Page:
Again, I agree that politics and science can not be completely separated, but it is possible to do a far better job than the Bush administaration has done.
As for asking nominees about their political views, I'm not sure what Pielke has in mind. Take the advisory panel on drug abuse he mentioned earlier. What sorts of political questions should such a nominee be asked? What does “openly confronting” this reality entail?
In nearly every other area of politics, advice is proffered with political and policy perspectives at the fore: the Supreme Court, congressional hearing witness lists, the Sept. 11 commission, to name just a few. In no other area where advice is given to the government is it even plausibly considered that politics can or should be ignored. And while science is the practice of developing systematic knowledge, scientists are both human beings and citizens, with values and views, which they often express in public forums.
This is very silly. Pielke sounds like one of those post-modern critics of science who argue that science is just another myth, with no greater claim to truth than any other route to knowledge. His opening sentence says very clearly that providing science advice is just another area of politics. It is one thing to say that a person's political views influence the way he considers evidence. It is quite another to suggest that the way one arrives at an opinion about, say, abortion or tax policy, is the same as the way one arrives at an opinion on the reality of global warming. The former two examples have a lot to do with one's opinions on morality and justice. There is no “fact of the matter” when the question is the morality of abortion or the fairness of the progressive income tax. There is a fact of the matter when the question is global warming, and there is some hope of arriving at a definite answer by accumulating enough evidence.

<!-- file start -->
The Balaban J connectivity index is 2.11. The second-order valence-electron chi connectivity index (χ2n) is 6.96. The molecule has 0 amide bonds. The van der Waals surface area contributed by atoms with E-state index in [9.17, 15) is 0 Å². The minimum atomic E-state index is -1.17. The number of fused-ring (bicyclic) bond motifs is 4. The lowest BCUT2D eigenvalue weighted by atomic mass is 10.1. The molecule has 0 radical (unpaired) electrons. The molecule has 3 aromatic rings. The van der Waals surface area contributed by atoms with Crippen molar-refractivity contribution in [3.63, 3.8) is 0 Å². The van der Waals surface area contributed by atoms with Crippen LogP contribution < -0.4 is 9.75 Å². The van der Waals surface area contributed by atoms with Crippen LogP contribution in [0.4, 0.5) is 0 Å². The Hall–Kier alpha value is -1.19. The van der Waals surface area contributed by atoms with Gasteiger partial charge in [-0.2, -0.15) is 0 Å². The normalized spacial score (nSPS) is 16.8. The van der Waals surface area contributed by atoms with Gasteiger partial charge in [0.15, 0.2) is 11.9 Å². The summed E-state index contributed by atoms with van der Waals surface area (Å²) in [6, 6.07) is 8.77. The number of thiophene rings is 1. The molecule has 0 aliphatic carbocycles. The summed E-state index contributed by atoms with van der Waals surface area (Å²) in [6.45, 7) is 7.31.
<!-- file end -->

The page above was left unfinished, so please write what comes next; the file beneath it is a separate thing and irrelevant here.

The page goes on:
Yes, I agree, scientists have values and views. But when a clear consensus emerges in the scientific community on some issue, you can't simply brush this aside as a political opinion.
The column continues in this vein, with Pielke refusing to address the real issue: That Bush is nominating people for these panels based on their political qualifications, and not on their scientific achievments. He also never tells us what should be done to address this problem. The closest he comes in his closing paragraph:
More important than the composition of scientific advisory panels is the charge that they are given and the processes they employ to provide useful information to decision makers. The current debate over these panels reinforces the old myth that we can somehow cleanly separate science from politics and then ensure that the science is somehow untainted by the “impurities” of the rest of society. Yet paradoxically, we also want science to be relevant to policy. A better approach would be to focus our attention on developing transparent, accountable and effective processes to manage politics in science -- not to pretend that it doesn't exist.
The opening of this paragraph is pretty good. It is pretty clear that Bush is stacking his panels with people who will allow their political convictions to dictate their scientific advice. Such people are not employing good processes to provide useful information to decision makers.
But I have no idea what he means by “managing politics in science.” For that matter, he never actually takes a stand on the merits of the criticisms levelled against the Bush administration in this regard.